This Week:  No Residential TIDF; New Labor Restrictions Considered; New Historic Survey

MTA Drops Proposed Residential Transit Impact Fee

Residential builders and developers, you can breathe a sigh of relief.  As reported by the California Planning and Development Report, the MTA has decided not to pursue a proposal to expand the Transit Impact Development Fee to apply to new residential construction.  Currently, the fee only applies to new non-residential development.

The expanded fee would have applied a fee on new market rate residential development of between $4 to $5 a square foot and was expected to generate $2 to $5 million annually.  According to CP&DR, in addition to strong opposition from residential builders, the Pacific Law Foundation had also threatened a lawsuit over the fee.

No word yet on the proposed increase in the existing TIDF or the proposed new fee to fund bicycle and pedestrian improvements.  We’ll keep you posted.

Proposed Statute Would Require New Contractors to Retain Previous Employees

We came across an interesting statute that BOMA (Building Owners and Managers Association of San Francisco) reviewed in its recent “Action Alert.”  Upon the sale of commercial property, AB 350 (Solorio) would require certain contractors hired by the new building owner (janitorial, security, landscaping, building maintenance, and window cleaning) to retain any employees of the previous contractor for at least 90 days.  This is an expansion of existing law that requires such retention of only janitorial workers for 60 days.  The statute would also prohibit the new contractor from conducting any background checks or interviews to determine the qualifications of the employees.  BOMA opposes this proposed law because it (quoting from BOMA):

  • Unfairly forces employers to hire a predecessor’s employees;
  • Undermines the at-will employment presumption in California; and
  • Is designated to ensure union representation, despite any changes in employers.

It seems to us that if this statute were enacted, building owners would face uncertainty in selecting new contractors for services, and whether the employees would be of the quality that they expect.  There could be cost increases for complying with the new law, especially for contracts that have a set term.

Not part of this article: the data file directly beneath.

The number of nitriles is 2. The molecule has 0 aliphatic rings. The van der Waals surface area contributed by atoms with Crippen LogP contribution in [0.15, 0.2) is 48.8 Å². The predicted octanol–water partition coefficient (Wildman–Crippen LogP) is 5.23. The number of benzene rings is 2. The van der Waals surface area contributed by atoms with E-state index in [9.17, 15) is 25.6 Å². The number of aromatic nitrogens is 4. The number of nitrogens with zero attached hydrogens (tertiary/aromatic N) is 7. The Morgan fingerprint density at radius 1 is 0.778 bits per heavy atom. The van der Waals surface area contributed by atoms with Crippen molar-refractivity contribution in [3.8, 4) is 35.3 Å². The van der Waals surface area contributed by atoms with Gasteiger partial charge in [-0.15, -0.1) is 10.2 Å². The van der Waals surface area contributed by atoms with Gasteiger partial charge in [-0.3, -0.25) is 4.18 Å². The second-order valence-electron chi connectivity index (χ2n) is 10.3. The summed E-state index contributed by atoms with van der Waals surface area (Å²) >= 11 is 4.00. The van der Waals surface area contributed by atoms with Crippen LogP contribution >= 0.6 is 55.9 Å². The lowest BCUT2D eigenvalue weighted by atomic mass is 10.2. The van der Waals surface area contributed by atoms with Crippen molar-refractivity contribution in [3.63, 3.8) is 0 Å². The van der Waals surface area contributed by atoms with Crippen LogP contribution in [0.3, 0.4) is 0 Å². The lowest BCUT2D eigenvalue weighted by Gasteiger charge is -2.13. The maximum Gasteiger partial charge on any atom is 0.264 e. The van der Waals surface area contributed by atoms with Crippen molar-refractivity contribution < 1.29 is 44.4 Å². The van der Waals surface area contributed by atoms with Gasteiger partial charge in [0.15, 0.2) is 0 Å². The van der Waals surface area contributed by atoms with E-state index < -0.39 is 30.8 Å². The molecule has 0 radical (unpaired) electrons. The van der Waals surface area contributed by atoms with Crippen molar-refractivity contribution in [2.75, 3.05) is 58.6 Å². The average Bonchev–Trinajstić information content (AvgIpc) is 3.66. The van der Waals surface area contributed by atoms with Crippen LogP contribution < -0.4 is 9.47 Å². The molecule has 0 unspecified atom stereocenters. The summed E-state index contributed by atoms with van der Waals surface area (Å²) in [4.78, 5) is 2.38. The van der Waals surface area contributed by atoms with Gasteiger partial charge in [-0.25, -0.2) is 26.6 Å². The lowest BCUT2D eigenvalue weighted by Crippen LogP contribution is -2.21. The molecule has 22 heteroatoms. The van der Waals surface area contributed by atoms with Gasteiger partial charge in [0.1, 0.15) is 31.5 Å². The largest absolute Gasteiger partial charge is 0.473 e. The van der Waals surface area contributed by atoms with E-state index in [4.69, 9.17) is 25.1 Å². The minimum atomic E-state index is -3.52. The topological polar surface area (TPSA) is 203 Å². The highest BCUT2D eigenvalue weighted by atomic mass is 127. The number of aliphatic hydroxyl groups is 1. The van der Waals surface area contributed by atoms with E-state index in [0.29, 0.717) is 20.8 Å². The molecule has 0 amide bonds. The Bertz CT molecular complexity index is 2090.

The stated purpose of the bill is to assist workers who have lost their jobs.  BOMA asked the question – if that is the case, why does the statue single out the commercial real estate industry, rather than all jobs in the State of California?  BOMA also noted that the commercial real estate industry is struggling, so imposing this additional burden is not appropriate.

If you would like more information about AB 350, check out the fact sheet by clicking on, or contact Kevin Rose by email at

HPC to Consider Yet Another Historic Survey in Showplace Square/Northeast Mission:  25% of All Buildings Identified as Historic Resources

On June 1, the City’s Historic Preservation Commission is set to adopt yet another historic resource survey in the Eastern Neighborhoods – this time in the Showplace Square/Northeast Mission area.  With many underutilized industrial buildings, this is a prime area in the City for future growth.  For that reason, this historic survey could have a greater negative impact than those that have come before it.  New development on sites identified as historic in the survey must either meet the highly restrictive Secretary of the Interior standards or must go through a lengthy and expensive environmental review process before being approved.

At a glance, 525 buildings are located within the survey area – 24% of which are identified as historic.  The HPC will consider these findings en masse at its hearing on June 1.  This hearing will be important for property owners who feel their building has been incorrectly identified by the survey.  You can find the proposed survey at


The issues discussed in this update are not intended to be legal advice and no attorney-client relationship is established with the recipient.  Readers should consult with legal counsel before relying on any of the information contained herein.  Reuben & Junius, LLP is a full service real estate law firm.  We specialize in land use, development and entitlement law.  We also provide a wide range of transactional services, including leasing, acquisitions and sales, formation of limited liability companies and other entities, lending/workout assistance, subdivision and condominium work.

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